Tech News Today for May 17, 2017
Tech News for Wednesday May 17, 2017
Last year, Google I/O's big theme was AI taking over nearly every aspect of Google -- and this year, that theme continued. One of the most exciting results of this push to imbibe AI in all things Google is Google Lens. It's not one app per se, instead, Google Lens is a camera that will be found in Google Photos, Allo, and various Google apps that will let the Google Assistant see what you're looking at and provide search results. It's a bit like the old Google Goggles mashed up with the Google Assistant to offer translations, extract Wi-Fi passwords, and recognize places and things to give you relevant info quick. Read more at theverge.com.
A few months ago, Google first hinted at a tool called Superchat that would let you pay YouTube creators to do certain things. An audience member has been able to pay a certain sum, determined by you, so their comments remain on the top of your list of comments, but the new API is a little different. Today Google announced that developers can soon program automated triggers for something to happen in real life during a live broadcast. To enable Superchat on your live stream, your channel has to be monetized. You must have over 1,000 subscribers, be in one of the countries where its available, and be over 18. Read more at cnet.com.
After months of rumors and leaks, Google confired today at I/O that it is indeed building a stand-alone VR headset. Unlike high-end VR goggles like Oculus Rift and HTC Vive, this stand-alone rig won't need to be hooked into a PC, and it won't be powered by a phone as Daydream Vue and Samsung's Gear VR are. It's a fully self contained and wireless unit. Google hasn't said how much it will cost, but Lenovo and HTC are working on building headsets to Google's stand-alone VR headset standard and those options are set to go on sale later this year. Both will run on Android and both will have sensors in the head units that will use sensors to essentially map out the world around you to understand where you can and can't move in the real world, to help you play safely in the VR world. Read more at engadget.com.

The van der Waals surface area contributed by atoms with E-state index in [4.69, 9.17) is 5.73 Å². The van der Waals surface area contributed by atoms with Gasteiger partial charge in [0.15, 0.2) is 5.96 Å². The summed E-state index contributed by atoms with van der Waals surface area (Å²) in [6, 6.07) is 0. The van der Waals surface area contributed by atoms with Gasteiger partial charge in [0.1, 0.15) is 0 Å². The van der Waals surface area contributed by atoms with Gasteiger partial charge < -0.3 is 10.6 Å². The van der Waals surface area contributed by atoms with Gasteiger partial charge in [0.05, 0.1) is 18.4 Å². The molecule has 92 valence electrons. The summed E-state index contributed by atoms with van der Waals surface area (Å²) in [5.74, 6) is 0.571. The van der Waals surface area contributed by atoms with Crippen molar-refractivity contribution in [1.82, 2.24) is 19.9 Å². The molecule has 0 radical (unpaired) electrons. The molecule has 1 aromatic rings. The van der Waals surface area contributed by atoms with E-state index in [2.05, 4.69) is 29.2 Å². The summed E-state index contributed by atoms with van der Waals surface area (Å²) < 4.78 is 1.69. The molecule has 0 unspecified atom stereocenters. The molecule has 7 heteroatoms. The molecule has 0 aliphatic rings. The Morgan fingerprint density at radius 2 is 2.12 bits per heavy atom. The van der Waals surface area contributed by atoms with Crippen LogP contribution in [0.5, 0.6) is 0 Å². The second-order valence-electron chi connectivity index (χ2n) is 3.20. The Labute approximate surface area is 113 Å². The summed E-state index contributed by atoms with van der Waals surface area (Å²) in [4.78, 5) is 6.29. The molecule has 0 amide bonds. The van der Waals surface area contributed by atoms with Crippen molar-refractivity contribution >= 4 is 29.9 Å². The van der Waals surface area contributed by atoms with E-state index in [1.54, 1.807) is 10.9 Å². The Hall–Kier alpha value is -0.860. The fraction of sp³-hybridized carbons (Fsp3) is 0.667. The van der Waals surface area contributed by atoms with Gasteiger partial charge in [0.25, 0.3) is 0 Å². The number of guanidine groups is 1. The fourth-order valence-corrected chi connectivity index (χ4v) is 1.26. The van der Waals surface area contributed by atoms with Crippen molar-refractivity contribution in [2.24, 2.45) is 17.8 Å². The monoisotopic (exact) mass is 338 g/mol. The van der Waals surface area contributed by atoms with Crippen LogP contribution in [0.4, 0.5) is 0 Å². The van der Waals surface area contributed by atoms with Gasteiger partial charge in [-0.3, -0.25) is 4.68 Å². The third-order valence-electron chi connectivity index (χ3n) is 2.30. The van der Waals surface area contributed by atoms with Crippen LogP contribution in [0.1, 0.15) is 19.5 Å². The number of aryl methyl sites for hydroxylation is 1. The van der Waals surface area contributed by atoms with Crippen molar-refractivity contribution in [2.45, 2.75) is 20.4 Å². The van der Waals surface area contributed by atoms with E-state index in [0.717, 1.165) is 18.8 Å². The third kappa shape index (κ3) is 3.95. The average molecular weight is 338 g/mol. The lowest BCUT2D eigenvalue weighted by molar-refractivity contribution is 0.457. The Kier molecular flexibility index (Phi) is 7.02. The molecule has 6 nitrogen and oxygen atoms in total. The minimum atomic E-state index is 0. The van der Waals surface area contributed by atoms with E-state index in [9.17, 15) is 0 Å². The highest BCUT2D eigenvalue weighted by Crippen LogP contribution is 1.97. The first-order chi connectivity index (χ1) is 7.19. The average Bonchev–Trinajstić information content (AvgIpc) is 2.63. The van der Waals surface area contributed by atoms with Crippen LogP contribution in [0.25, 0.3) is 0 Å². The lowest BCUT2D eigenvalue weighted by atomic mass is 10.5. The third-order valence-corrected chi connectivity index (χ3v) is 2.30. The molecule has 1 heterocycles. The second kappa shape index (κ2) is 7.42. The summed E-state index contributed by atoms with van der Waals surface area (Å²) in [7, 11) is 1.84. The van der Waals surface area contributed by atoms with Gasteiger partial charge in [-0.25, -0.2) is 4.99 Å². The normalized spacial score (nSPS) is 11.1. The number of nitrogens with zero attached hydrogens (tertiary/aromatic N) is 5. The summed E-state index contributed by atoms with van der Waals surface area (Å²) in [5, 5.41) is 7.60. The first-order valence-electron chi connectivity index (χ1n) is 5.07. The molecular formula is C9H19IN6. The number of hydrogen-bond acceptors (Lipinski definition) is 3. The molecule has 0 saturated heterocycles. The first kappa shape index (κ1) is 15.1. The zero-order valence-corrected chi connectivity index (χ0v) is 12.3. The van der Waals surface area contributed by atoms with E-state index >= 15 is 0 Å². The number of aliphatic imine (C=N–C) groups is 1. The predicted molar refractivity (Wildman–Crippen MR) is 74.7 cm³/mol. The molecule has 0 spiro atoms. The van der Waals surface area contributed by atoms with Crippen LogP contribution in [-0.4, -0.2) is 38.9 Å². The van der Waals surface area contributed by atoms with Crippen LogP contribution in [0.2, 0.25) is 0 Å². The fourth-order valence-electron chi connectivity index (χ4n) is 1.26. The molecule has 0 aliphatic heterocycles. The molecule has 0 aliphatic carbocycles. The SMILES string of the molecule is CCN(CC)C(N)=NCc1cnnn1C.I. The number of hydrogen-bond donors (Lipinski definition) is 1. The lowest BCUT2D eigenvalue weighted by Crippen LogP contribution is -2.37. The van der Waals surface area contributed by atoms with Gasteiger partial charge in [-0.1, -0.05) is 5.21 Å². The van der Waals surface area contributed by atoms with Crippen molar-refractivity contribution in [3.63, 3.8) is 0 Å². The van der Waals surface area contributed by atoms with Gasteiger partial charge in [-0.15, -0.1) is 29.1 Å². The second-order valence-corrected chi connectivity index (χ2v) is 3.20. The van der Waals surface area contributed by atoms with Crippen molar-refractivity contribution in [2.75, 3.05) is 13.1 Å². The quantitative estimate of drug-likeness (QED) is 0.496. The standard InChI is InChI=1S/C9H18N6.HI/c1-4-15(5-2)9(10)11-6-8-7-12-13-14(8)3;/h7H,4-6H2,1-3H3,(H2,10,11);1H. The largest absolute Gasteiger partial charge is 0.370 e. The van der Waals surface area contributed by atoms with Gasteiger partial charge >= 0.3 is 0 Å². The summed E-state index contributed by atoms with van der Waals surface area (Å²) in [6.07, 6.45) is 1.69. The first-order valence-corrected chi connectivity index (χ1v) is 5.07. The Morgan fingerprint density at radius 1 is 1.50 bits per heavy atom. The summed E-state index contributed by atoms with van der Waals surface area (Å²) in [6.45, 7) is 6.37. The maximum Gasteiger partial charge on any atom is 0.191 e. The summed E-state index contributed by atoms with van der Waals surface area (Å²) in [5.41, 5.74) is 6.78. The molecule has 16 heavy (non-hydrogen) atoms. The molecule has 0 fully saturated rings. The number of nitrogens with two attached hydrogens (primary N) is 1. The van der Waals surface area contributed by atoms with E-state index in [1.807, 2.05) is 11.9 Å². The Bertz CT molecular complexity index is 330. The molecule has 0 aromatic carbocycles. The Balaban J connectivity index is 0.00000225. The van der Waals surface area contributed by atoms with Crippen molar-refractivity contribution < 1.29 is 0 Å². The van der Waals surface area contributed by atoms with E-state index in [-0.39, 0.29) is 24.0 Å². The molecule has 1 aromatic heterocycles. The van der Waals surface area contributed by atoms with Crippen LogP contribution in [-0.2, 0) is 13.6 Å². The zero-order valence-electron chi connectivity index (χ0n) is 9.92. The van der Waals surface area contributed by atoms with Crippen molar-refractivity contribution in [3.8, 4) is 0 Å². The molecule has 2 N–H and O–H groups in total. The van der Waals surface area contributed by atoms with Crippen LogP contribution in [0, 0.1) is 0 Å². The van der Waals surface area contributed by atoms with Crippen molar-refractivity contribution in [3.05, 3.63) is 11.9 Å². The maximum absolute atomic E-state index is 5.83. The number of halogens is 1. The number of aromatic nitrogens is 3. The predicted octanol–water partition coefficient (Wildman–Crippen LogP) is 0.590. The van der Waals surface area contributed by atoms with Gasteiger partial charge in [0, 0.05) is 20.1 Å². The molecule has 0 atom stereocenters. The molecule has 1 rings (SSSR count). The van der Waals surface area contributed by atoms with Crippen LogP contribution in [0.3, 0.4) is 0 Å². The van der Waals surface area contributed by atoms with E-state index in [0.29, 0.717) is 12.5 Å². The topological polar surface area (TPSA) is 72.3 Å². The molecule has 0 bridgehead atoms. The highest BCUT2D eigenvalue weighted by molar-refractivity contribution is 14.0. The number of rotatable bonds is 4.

Everyone wants to talk about their own machine learning, but Google is clearly winning this war. As Jeff Jarvis said on This Week in Google earlier, He or she who has the most data sets, wins this war. Right now that winner is Google and today CEO Sundar Pichai revealed a new machine learning chip and service called Cloud TPU, aimed at beating Amazon and Microsoft at the cloud computing game. And as the winner in this so-called war, Google is giving back. Today they said they would give a cluster of 1,000 Cloud TPUs to researchers for free. Researchers or students can use TPUs or TensorFlow Processor Unit (TPU) to train and inference tasks. Google's effort is intended to raise interest in machine learning and eventually to increase use of Google’s cloud services. If you're interested, you can fill out a questionnaire with some basic information about the size and types of of your training sets. The formal application process will begin soon, says TechCrunch. Read more at wired.com.
Jason Howell is on assignment at Google I/O, so Nathan Olivarez-Giles will be cohosting Tech News Today with Megan Morrone. The show streams live weekdays at 4PM Pacific, 7PM Eastern at twit.tv/live. You can subscribe to the show and get it on-demand at twit.tv/tnt.